Our Expert Advice on De-Cluttering Your Home

i-have-too-much-stuff

After selling, donating and tossing almost everything we own, we are calling ourselves self-professed Home De-Cluttering Experts. OK, so our efforts in de-cluttering were quite extreme, and minimalism may not be your thing, but we certainly learnt a few things along the way about de-cluttering that we think will be useful to many. We firmly believe that when you get rid of the excess ‘stuff’ you will save money, save time (cleaning and sorting) and save your sanity.  So, here are our top 5 tips for a clutter-free home.

1. Stop buying stuff you don’t need.

No really, stop it. “It was on sale” and “It’s just perfect for that corner” are the justifications we give ourselves for buying useless crap that will: a) collect dust b) end up in the garage one day. If an item doesn’t actually represent a real, tangible long-term use, then back away folks. If in doubt, sleep on it… for a week! After a week, if you really feel that the item will be useful, then make the purchase then instead of impulse buying. We saved SO MUCH money in 12 months when we decided to stop buying ‘stuff’ on a whim.

2. Toss the crap.

Throw out stuff that has accumulated around your home. Old magazines and papers, broken toys and appliances, off-cuts lurking in the garage, and old Christmas and Birthday cards tossed in a drawer. Once upon a time this junk might have been saved for a rainy day, the recipe you were going to bake, the length of hose that might be handy in the yard, has long since become useless crap. We all know that if you can’t find it in the mess when you want it, you’ll end up buying or Googling another anyway! Even before deciding to sell up everything, we would have regular clean-ups like this. By taking a load of rubbish to the local tip 2-3 times a year we kept on top of accumulated rubbish!

3. Buy your own trailer.

This one may seem odd, but we found that having our own trailer kept in a corner of the yard meant that we could regularly toss in the large rubbish that did not fit in our curb side council bin. When the trailer was full we’d take it to the tip to be emptied. Buying your own trailer works out more economical than hiring a skip bin in the long run, and you won’t have to try and fill it in a weekend. It always felt easier to keep on top of tossing out rubbish when we could throw it in the trailer, ready for a trip to the tip, and of course they are dead useful for moving other stuff as well! Simon bought a second hand trailer for $350, whilst he could have used it as it was, he spent another $300 painting it and building caged sides for more capacity. He sold the same trailer for $900 when we left Adelaide!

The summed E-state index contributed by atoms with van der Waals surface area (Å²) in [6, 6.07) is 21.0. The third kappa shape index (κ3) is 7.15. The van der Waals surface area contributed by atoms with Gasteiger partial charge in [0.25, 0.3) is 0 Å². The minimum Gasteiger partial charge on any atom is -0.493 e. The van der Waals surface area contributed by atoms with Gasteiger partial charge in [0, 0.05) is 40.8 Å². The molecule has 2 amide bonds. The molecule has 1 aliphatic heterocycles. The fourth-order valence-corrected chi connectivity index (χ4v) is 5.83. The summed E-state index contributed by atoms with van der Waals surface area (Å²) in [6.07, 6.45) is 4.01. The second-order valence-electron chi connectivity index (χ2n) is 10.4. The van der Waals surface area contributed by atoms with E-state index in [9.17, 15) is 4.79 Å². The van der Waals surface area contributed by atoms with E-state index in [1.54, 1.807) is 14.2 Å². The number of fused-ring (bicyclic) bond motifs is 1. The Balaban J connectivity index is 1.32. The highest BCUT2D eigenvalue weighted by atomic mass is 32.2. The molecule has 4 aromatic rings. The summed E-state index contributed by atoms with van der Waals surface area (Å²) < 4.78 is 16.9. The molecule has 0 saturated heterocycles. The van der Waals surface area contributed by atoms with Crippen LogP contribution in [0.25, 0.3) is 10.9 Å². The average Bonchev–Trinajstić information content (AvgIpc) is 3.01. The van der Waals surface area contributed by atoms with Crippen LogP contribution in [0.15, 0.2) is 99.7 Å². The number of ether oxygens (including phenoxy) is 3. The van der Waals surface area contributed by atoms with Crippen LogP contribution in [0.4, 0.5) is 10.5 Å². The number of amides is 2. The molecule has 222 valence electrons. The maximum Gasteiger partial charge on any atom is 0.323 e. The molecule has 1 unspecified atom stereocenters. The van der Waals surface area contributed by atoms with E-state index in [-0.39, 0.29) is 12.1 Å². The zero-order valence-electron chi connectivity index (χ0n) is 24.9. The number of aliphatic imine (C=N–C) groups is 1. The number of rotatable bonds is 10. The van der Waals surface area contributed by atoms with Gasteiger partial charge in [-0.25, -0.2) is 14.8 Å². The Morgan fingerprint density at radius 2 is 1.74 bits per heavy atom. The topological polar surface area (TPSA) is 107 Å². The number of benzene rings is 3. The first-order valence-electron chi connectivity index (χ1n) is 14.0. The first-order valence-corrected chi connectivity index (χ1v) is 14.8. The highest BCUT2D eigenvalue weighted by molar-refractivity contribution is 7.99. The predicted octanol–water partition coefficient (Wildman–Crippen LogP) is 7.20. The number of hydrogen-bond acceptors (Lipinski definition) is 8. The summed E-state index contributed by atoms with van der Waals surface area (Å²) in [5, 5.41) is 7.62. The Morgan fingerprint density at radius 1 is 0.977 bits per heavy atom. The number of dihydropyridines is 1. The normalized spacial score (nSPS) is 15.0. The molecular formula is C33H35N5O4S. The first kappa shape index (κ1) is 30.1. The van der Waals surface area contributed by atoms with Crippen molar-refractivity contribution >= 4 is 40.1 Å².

4. Take out the stuff you no longer use.

Room by room, literally remove the stuff that you haven’t used in years. By bagging it up for charity or listing it for sale online, immediately you are taking action towards it’s removal. I found that if I bagged up stuff for charity and put them into the back of my car that same day I would drop them off straight away. My other trick was putting stuff in the doorway so that I could not ignore it on my way out next time. If you want to get rid of it, you have to physically remove it from the room where it is gathering dust. Seeing the lovely new space created is very motivational!